Updated: Sep 14, 2021
We all have mental health, it describes our physiological and emotional well-being. We often become aware of mental health when ourselves or others experience negative mental health.
The important thing to remember is that our mental health changes, daily and even minute to minute. “This too shall pass” perfectly captures that all things are in a constant state of change.
Poor mental health becomes a problem when it begins to affect our physical health, changes our behaviour and blocks us from achieving our personal best. In more serious cases poor mental health can result in harm and even death.
It is important to be aware that anyone can experience mental health problems, it is a very human condition and not something that should not cause shame. It can be caused by chemical imbalances, trauma, isolation, discrimination, stress, bereavement and physical health problems amongst many other triggers. Although the severity of trauma may vary, no one is exempt from negative experiences in their lives. Mental health problems are more likely to occur when we are unable to recognise, acknowledge and process trauma because we do not have the skills to do so.
Prevention is better than cure and yet as with physical illness we are more likely to address our mental health when it begins to manifest in physical ways and we become unable to cope in daily life and experience unhappiness and lethargy. The likelihood is that we have experienced some form of trauma and have ignored our feelings, we have ‘soldiered on’, ‘grinned and beared it’, ‘taken it like a man’, ‘been a hero’ or ‘stayed strong’.
Mental health has become high on the social agenda, which can only be a good thing. Unfortunately tackling this is not a quick solution and mental health issues are on the rise and have increased massively during the pandemic. The NHS, schools and charities are feeling the burden of the mental health crisis and not everyone is able to access the help they need.
The sad truth is that the modern world has caused us to become disconnected with ourselves, over stimulated and constantly craving the latest trends. Unhappiness levels are greater than ever and so we must reach the conclusion that focusing externally for happiness does not work.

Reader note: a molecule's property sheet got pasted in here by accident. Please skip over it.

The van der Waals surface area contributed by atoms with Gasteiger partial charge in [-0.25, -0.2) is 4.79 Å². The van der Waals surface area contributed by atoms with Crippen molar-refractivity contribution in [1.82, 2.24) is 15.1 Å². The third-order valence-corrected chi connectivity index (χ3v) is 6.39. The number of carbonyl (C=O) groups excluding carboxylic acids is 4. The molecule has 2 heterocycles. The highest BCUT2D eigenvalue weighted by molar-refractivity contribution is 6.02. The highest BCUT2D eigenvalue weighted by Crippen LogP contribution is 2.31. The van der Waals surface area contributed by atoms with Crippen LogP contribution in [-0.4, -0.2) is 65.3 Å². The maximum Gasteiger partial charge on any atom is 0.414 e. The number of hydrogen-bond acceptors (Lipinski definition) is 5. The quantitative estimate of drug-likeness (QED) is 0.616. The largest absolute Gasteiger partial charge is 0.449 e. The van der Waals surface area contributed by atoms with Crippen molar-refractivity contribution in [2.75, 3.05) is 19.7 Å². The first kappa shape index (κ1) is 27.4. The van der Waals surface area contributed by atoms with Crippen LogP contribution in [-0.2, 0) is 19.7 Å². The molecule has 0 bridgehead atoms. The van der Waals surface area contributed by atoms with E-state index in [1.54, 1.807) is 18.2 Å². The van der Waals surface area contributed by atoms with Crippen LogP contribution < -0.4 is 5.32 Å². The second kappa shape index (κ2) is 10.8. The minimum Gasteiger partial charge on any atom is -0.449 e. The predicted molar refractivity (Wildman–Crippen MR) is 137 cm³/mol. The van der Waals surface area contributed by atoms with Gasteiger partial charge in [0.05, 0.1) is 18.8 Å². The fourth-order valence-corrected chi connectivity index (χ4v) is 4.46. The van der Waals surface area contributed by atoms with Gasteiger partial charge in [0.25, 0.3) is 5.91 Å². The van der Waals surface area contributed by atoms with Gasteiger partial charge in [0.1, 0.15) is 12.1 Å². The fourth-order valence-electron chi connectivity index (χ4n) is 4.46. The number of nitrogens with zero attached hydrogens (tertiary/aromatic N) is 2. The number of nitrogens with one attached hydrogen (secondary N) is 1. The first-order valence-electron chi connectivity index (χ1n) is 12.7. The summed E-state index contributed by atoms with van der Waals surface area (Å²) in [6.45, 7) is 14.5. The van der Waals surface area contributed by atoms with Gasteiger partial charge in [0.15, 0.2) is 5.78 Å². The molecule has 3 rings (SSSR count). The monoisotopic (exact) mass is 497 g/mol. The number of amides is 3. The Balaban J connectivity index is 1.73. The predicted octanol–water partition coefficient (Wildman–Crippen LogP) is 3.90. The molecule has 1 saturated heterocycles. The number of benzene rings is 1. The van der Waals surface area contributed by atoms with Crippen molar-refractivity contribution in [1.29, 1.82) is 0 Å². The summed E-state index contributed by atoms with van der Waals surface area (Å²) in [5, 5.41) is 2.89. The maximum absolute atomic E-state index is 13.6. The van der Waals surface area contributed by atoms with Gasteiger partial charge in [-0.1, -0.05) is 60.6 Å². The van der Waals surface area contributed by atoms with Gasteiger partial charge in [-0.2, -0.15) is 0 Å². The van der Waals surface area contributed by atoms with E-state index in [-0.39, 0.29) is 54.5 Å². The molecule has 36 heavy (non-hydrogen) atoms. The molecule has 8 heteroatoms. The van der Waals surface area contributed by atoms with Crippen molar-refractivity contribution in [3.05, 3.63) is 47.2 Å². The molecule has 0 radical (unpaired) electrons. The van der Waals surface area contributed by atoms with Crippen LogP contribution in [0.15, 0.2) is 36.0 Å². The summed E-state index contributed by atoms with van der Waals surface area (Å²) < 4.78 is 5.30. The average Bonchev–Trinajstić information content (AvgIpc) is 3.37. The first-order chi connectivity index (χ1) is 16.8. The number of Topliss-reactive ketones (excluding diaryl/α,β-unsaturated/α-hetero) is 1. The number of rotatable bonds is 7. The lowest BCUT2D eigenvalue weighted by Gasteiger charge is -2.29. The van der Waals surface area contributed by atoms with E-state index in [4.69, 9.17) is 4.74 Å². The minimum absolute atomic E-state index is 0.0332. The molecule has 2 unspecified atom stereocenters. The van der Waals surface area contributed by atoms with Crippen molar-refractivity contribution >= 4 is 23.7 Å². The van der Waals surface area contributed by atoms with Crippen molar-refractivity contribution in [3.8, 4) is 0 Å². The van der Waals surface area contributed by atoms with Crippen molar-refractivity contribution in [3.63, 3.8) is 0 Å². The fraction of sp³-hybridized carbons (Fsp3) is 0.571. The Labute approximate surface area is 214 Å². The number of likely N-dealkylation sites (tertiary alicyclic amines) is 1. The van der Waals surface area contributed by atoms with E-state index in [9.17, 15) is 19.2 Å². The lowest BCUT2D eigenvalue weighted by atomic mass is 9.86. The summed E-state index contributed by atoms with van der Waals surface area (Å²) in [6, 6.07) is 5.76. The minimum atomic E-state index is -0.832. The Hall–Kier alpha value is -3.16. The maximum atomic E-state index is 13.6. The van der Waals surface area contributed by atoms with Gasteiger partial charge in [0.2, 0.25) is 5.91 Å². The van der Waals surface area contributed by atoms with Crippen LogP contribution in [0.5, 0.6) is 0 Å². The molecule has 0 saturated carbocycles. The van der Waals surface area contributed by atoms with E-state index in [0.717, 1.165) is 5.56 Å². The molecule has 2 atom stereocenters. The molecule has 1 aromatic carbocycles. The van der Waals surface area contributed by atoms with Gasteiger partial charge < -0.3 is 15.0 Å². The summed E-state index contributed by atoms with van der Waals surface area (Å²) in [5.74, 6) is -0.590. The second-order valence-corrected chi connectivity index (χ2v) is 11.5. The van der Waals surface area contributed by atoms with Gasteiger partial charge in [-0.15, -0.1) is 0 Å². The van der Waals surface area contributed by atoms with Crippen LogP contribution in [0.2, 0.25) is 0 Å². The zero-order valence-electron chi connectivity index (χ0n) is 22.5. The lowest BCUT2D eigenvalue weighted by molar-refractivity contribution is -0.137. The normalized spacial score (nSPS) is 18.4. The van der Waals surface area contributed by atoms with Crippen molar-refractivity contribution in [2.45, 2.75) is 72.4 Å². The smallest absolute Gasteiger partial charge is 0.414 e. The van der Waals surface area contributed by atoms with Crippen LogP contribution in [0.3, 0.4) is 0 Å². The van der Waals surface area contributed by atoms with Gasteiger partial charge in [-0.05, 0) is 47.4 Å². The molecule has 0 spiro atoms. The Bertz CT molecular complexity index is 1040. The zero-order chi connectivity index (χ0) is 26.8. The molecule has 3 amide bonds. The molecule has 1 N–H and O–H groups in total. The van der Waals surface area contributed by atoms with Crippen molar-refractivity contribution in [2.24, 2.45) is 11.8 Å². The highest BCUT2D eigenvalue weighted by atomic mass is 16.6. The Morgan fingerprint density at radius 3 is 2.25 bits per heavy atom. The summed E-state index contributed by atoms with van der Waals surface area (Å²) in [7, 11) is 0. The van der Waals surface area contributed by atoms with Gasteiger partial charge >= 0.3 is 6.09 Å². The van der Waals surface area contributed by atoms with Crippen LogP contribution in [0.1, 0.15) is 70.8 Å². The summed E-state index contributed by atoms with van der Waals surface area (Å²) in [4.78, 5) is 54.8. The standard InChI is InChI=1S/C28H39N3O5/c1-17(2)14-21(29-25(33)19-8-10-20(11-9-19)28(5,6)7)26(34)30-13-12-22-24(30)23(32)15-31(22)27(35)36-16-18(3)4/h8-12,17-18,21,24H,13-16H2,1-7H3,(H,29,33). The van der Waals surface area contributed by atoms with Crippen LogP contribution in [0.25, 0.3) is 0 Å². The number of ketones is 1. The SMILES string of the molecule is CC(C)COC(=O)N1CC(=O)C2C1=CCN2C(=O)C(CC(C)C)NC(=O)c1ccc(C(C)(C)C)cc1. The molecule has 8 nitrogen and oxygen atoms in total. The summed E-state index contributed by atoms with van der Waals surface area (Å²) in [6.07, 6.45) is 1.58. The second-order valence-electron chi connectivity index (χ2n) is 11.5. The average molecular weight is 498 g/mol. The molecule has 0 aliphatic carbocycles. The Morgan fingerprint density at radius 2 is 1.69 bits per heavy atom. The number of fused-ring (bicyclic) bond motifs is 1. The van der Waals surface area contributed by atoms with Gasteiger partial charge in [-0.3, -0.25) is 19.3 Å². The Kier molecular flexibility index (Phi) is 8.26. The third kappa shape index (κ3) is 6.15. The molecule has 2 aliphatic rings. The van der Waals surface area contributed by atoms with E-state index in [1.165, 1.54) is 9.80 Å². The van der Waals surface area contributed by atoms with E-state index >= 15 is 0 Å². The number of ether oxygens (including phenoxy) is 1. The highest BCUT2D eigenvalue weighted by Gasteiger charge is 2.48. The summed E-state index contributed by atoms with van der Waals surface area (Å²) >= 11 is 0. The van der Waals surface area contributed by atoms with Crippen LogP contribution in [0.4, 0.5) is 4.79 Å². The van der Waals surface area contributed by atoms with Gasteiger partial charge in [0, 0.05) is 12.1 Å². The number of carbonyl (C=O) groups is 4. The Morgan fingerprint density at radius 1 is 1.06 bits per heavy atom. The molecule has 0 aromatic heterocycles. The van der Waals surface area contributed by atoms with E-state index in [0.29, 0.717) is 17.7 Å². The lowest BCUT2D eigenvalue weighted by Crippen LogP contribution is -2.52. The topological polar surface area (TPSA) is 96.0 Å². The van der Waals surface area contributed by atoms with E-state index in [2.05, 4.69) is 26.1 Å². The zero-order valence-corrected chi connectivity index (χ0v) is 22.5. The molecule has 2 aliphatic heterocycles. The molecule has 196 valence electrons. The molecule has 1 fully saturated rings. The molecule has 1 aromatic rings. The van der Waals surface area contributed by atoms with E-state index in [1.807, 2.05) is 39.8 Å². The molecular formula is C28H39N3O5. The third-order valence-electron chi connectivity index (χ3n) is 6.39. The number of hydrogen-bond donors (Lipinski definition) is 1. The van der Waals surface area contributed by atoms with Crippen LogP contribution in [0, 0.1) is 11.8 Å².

Yoga has been practised for thousands of years and its teachings form the basis of many healing techniques used today such as physiotherapy, cognitive behaviour therapy and even heart surgeons are prescribing such techniques to manage the central nervous system and stress response.
Yoga means union. Union of the mind, body and emotions. There is evidence that the physical postures of yoga can support a physical body which in turn supports a healthy mind, but this is only one aspect of the ancient art. Physical exercise enhances body awareness and being aware of changes to physical sensations in our bodies allows us to make earlier intervention. Breathing techniques can be used to calm the central nervous system and return us to a place of safety. Increasing awareness by practising mindfulness, allows us to notice our thoughts and identity triggers which signal danger in our brains that may send us on a downward spiral of panic, depression and negativity. Recognising negative thought patterns, allows us to take control of these thoughts. To challenge them, to let go of inherited belief patterns and memories associated with traumatic events or adverse childhood experiences (ACE’s), and to replace them with positive affirmations.
We cannot stop bad things happening to us and negative thoughts are perfectly human experiences and essential to keep us safe. What we are able to do is to take control and to choose how we respond. Yoga brings self-awareness and acceptance and this leads to acceptance of others. We are able to be our best selves, to know our boundaries and our preferences and to live in a way that supports our own happiness and wellbeing.